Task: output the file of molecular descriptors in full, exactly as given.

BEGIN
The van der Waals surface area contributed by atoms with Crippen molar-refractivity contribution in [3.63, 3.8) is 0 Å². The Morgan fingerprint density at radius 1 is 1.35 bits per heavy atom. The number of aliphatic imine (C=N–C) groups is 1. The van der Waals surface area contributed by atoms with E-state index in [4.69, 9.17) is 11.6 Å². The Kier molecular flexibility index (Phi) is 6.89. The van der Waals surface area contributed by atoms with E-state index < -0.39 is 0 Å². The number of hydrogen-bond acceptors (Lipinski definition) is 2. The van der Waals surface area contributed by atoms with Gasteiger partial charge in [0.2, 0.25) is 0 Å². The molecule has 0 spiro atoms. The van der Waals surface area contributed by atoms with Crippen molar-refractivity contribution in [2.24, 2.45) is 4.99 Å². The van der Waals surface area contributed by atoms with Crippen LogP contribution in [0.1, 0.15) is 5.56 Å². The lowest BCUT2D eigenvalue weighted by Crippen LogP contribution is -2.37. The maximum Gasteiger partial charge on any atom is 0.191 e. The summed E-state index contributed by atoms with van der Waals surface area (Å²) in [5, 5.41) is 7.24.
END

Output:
The van der Waals surface area contributed by atoms with Crippen molar-refractivity contribution in [3.63, 3.8) is 0 Å². The Morgan fingerprint density at radius 1 is 1.35 bits per heavy atom. The number of aliphatic imine (C=N–C) groups is 1. The van der Waals surface area contributed by atoms with E-state index in [4.69, 9.17) is 11.6 Å². The Kier molecular flexibility index (Phi) is 6.89. The van der Waals surface area contributed by atoms with E-state index < -0.39 is 0 Å². The number of hydrogen-bond acceptors (Lipinski definition) is 2. The van der Waals surface area contributed by atoms with Gasteiger partial charge in [0.2, 0.25) is 0 Å². The molecule has 0 spiro atoms. The van der Waals surface area contributed by atoms with Crippen molar-refractivity contribution in [2.24, 2.45) is 4.99 Å². The van der Waals surface area contributed by atoms with Crippen LogP contribution in [0.1, 0.15) is 5.56 Å². The lowest BCUT2D eigenvalue weighted by Crippen LogP contribution is -2.37. The maximum Gasteiger partial charge on any atom is 0.191 e. The summed E-state index contributed by atoms with van der Waals surface area (Å²) in [5, 5.41) is 7.24.